A sundial was added to Howard’s grave monument soon after 1826. In 1851, the Governor of Kherson erected a stone wall around the grave monument.^ The grave monument was restored again, at state expense, in 1875. A description of the grave monument in 1929 described it as being “surrounded by a stone wall, 140 feet in length, with an iron gate.”^ Here’s a credible, first-hand description of Howard’s grave monument, based on direct observation no later than 1879:

The tombstone is a square pedestal in marble on a stone base. This pedestal measures three-fourths of an archine {53 centimeters} in width and one and one-half archines {107 centimeters} in height. The inscriptions {on the marble cube} are:
North side: “Johannes Howard. Ad Sepulcrum stas Quisquis es Amici.” {John Howard. In this tomb lies your friend, whoever you are.}
East side: “1790.”
South side (in Russian): “John Howard. Whoever you may be, it is your friend who lies here.” {Іван Говард. Хоч би хто ти був тут друг твій похований ^}
{West side is blank}
The higher level of the pedestal is ornamented by a sun dial.^

While definitive documentation probably exist somewhere in archives in Russia or Ukraine, the best interpretation of the above documentation is that the tombstone, with inscriptions, survived from a Howard grave monument erected sometime before 1802. Most likely, the tombstone and engravings were made in 1790 to serve in the major public event that was Howard’s funeral. They existed beneath the obelisk, looted of its Howard bust and the surrounding stone pillars and iron chains, until the obelisk was removed to be placed at the new memorial in Kherson. The tombstone remained to become part of the restored grave monument.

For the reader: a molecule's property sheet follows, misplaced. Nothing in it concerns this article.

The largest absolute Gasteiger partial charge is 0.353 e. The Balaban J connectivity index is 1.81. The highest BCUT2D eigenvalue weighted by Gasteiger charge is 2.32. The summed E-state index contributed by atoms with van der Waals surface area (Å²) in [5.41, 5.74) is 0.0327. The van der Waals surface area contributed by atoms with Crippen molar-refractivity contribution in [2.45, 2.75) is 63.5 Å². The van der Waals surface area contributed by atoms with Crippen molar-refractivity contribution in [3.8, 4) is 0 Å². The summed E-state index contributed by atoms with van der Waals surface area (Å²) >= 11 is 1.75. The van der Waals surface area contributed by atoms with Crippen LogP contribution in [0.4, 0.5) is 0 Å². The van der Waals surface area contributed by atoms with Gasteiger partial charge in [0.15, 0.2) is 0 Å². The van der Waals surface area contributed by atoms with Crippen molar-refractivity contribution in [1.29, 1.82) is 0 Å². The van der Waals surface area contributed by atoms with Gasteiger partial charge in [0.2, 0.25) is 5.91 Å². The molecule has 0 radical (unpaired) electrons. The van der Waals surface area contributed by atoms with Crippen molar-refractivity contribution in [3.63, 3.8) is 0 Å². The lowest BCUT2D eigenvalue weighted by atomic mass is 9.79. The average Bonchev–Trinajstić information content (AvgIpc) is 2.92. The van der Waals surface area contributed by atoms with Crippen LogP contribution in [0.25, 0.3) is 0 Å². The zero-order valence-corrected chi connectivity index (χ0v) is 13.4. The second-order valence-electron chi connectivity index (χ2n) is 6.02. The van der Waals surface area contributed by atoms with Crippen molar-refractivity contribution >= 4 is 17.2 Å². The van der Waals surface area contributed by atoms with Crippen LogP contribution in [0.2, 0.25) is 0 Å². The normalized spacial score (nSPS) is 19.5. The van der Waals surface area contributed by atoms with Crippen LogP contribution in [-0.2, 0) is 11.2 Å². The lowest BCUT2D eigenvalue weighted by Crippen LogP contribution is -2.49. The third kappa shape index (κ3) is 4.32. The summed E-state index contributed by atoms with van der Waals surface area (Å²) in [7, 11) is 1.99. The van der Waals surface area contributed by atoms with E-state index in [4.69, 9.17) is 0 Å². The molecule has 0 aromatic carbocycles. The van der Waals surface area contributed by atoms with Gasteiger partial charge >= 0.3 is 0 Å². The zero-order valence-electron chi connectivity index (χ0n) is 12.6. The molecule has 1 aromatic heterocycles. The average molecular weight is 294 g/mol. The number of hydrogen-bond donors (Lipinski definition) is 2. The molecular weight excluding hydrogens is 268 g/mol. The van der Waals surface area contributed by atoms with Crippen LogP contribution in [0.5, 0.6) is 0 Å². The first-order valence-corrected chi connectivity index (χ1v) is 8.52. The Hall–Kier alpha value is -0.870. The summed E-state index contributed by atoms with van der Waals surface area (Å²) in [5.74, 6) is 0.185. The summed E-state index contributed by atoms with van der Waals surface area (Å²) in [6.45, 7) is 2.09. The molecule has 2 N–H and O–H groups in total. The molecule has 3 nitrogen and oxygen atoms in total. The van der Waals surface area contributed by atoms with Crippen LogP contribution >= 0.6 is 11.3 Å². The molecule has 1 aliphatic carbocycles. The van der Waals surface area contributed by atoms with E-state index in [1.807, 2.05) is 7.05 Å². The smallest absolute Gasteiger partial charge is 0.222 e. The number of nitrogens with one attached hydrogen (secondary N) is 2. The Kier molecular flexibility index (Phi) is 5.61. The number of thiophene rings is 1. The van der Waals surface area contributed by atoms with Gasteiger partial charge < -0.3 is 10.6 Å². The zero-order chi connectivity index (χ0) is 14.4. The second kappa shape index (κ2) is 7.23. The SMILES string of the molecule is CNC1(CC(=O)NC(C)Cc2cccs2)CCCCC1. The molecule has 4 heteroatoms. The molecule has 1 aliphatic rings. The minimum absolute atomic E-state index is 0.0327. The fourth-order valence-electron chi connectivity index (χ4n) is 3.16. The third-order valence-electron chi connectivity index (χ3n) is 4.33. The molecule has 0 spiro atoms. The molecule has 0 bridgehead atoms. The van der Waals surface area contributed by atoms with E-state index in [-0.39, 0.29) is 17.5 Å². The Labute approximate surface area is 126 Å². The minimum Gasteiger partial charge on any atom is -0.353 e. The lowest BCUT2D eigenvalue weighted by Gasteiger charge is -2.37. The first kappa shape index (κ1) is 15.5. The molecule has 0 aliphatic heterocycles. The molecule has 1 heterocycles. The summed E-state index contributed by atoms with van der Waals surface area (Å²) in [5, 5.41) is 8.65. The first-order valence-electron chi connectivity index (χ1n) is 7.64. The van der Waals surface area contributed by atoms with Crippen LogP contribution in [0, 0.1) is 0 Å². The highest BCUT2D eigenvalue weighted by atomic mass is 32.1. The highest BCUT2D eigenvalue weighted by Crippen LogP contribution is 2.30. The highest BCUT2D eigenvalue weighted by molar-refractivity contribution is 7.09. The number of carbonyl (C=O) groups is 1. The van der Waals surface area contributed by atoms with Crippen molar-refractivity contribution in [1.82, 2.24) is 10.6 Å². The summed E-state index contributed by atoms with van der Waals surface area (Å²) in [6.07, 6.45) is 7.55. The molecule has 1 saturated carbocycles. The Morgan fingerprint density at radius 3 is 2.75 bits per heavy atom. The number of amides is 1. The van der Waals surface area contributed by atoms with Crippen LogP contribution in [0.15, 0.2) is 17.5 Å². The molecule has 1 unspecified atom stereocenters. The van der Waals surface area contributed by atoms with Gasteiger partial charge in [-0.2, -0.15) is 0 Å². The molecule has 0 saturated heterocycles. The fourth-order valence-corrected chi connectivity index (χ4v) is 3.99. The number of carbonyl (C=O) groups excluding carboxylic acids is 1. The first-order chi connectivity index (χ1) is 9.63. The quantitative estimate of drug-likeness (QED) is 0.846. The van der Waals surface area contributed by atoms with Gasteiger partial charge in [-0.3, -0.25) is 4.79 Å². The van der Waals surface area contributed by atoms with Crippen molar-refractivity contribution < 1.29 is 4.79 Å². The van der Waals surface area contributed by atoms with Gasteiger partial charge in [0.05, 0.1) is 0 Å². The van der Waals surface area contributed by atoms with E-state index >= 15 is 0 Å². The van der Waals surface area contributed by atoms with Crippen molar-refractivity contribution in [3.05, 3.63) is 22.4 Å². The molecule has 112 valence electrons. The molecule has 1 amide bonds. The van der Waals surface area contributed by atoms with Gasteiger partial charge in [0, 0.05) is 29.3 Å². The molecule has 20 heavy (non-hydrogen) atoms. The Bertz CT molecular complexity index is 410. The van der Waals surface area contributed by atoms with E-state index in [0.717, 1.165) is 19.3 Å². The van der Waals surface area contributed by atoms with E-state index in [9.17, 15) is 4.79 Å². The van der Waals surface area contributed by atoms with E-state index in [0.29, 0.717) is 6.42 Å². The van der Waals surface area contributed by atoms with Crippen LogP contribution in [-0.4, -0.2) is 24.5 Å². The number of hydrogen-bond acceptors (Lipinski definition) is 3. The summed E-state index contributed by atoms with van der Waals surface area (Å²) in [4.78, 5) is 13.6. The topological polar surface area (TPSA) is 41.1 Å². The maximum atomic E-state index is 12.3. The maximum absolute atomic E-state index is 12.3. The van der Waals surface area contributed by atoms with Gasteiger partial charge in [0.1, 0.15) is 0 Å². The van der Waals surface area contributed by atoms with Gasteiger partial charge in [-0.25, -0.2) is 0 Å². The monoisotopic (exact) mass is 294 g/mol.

Moving the obelisk from the grave monument to the in-town monument would better accommodate Howard’s last wishes, but design problems emerged. About 1820, a medallion of Howard was made to be placed on the new in-town monument. The medallion was probably meant as a replacement for the lost Howard bust. However, the medallion apparently would not fit on the original obelisk. The obelisk was rebuilt to accommodate the medallion.^

The new in-town monument proposed in 1817 was nearly complete in 1826. It was placed in front of a new prison being construted in 1818. Like the grave monument, the in-town monument was restored at state expense in 1875. In 1879 the in-town monument existed “in the center of the great square, facing the prison.” A first-hand observer then described it thus:

It is made of gray stone. Three large steps lead to the great pedestal surmounted by four Ionic columns. Upon these columns is a second pedestal, smaller and ornamented by a marble medallion of Howard in profile. Upon the two east and west sides facing the prison may be read in the panels the Latin inscriptions: